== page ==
Blaffer boasts of multidisciplinary gallery
Visual art and literature can be different and complement each other at the same time. An exhibition experimented with this concept on Thursday and Friday at the Blaffer Art Museum.
“Antena” is a gallery based on the fusion of art and language that will be on display through May 10. It features books from small presses in the United States and Latin America. Visitors are encouraged to touch and skim the books on display, even if they don’t intend to purchase them.
Founders Jen Hofer and John Pluecker established “Antena” in 2010. Hofer and Pluecker are writers, artists, literary translators, activist interpreters and bookmakers who experiment with language justice.
Workshops on writing will be open to the public.
“This is about experimenting with the idea of art and a bookstore,” Pluecker said.
“Antena” allows people to express themselves in the language that they feel most comfortable with, and the gallery will explore how views of languages can offer re-imagination and re-articulation of the world.
The collaborative efforts between the artists display experiences and exposure from the U.S. and Latin American countries, such as Mexico, Chile and Guatemala. The materials in “Antena” are printed in English and Spanish to properly channel the work from Latin American women, queer communities and more.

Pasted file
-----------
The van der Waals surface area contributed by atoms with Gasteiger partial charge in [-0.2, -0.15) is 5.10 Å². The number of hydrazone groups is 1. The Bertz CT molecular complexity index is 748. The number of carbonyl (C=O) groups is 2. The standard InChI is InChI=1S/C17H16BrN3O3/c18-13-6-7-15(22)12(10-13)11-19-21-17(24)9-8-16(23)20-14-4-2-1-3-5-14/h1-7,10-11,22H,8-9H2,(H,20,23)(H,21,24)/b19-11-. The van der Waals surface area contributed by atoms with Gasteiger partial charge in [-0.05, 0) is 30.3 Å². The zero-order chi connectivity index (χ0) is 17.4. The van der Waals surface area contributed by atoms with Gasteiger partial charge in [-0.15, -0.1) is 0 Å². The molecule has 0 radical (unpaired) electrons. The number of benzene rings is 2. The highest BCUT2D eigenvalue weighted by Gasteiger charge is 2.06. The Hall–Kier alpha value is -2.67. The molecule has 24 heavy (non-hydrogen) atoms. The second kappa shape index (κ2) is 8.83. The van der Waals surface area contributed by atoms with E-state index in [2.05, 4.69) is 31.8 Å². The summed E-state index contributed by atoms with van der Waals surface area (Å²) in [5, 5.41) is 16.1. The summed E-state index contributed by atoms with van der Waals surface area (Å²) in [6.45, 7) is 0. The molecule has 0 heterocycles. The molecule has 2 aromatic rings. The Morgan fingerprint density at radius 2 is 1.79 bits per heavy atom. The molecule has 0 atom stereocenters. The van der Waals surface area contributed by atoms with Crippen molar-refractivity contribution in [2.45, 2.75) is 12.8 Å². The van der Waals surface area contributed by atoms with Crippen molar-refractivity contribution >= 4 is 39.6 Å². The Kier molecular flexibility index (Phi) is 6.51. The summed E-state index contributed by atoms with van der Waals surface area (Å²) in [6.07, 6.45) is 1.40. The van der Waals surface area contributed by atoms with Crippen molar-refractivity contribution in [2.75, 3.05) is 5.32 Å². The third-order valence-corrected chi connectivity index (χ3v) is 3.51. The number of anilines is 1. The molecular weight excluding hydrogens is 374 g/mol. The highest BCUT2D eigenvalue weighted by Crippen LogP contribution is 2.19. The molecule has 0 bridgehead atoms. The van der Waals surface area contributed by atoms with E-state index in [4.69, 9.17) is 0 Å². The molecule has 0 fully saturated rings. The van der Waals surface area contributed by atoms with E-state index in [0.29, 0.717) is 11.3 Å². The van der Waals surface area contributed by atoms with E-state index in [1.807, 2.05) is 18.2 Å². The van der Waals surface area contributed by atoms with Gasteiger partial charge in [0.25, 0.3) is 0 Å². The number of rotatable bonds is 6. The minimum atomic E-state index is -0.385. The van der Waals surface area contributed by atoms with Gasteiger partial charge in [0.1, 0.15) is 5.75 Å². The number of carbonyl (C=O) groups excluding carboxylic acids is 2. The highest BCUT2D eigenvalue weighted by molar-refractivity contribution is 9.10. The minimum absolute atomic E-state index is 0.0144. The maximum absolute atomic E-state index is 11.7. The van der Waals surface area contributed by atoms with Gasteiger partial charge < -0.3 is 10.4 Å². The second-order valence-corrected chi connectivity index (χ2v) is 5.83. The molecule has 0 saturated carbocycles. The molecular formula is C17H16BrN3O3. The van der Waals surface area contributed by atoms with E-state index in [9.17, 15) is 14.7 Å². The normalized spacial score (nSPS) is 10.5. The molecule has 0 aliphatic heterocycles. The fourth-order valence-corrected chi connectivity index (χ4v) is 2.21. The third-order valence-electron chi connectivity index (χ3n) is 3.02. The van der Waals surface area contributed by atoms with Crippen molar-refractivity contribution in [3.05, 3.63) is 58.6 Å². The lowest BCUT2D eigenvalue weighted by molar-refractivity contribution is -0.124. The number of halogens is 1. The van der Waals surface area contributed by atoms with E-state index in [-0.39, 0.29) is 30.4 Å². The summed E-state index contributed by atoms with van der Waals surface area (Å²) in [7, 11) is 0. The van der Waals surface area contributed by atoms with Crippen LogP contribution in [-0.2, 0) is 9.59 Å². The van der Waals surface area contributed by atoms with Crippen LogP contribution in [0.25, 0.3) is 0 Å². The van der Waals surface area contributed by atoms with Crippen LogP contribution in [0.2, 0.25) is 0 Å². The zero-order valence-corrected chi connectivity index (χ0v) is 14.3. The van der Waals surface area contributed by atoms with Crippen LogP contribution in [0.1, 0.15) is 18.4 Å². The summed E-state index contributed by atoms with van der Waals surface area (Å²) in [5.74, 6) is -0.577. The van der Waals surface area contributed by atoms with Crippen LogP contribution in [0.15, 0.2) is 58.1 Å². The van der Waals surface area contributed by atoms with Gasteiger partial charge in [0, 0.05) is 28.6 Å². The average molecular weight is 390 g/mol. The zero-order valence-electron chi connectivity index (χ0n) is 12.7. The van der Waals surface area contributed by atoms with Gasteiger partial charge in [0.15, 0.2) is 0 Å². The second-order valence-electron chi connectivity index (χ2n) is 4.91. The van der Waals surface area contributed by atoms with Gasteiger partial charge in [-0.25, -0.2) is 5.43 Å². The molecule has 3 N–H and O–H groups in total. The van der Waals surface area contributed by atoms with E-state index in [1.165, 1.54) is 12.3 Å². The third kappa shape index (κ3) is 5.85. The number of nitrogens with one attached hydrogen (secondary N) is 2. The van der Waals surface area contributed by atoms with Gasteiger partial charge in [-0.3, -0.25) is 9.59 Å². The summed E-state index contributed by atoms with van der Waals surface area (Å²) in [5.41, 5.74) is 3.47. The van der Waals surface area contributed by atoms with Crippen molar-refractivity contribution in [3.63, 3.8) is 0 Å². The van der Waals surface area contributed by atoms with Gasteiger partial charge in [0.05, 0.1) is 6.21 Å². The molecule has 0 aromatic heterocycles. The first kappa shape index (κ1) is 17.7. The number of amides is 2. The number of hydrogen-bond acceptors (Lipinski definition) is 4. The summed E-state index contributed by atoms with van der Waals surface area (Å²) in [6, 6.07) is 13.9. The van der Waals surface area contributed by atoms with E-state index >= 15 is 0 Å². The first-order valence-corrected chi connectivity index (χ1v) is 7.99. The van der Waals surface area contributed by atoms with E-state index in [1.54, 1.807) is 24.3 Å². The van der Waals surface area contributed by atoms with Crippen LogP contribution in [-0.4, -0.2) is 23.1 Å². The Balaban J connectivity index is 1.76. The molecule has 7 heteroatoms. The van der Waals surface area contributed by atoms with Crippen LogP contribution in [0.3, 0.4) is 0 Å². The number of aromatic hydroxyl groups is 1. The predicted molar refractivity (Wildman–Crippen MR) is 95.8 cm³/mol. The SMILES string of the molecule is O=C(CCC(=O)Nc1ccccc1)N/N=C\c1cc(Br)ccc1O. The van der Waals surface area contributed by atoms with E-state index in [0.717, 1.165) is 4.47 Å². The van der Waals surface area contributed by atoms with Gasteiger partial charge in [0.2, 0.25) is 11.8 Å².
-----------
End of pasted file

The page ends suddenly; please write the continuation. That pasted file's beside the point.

“I have always been an art person,” said biotechnology junior Keith Sanders. “To me, this is one of the better exhibits I have been to. I really like the story behind it, and Blaffer is a great place to start learning about art and get the college experience.”
Blaffer is hosting a weekly class, “In The Between: At the Intersections of Writing, Art, Politics,” which is open to the public and to students enrolled in the interdisiplinary art minor, IART.
From Feb. 13 to 16, all of the artists will be at Blaffer taking part in lectures and presentations. Some of the lectures will be in Spanish and others in English, with live translation for audience members.
The opening of Anton Ginzburg’s “Terra Corpus” on Friday introduced sculptures, films, photography and paintings from a trilogy of personal works.
A Russian-born artist, Ginzburg is based out of New York, and his Blaffer debut is the first showing at an American gallery. His work takes an in-depth look at landscapes from Oregon to eastern Europe.
“I am interested in various media,” Ginzburg said in June 2011 in T Magazine. “I like to find the one that is most appropriate for each project, because ultimately the creative energy is abstract — it doesn’t belong to any particular medium.”
The first part of the trilogy, “At the Back of the North Wind,” is a documentation of his expedition to find “Hyperborea,” a Greek mythical land that holds bliss and eternal peacefulness.
“Walking the Sea,” the second part of the trilogy, follows Ginzburg’s journey across the Aral Sea and describes the paradox of “seas without water.”
The exhibition remains open until March 18.
For more information, visit blafferartmuseum.org.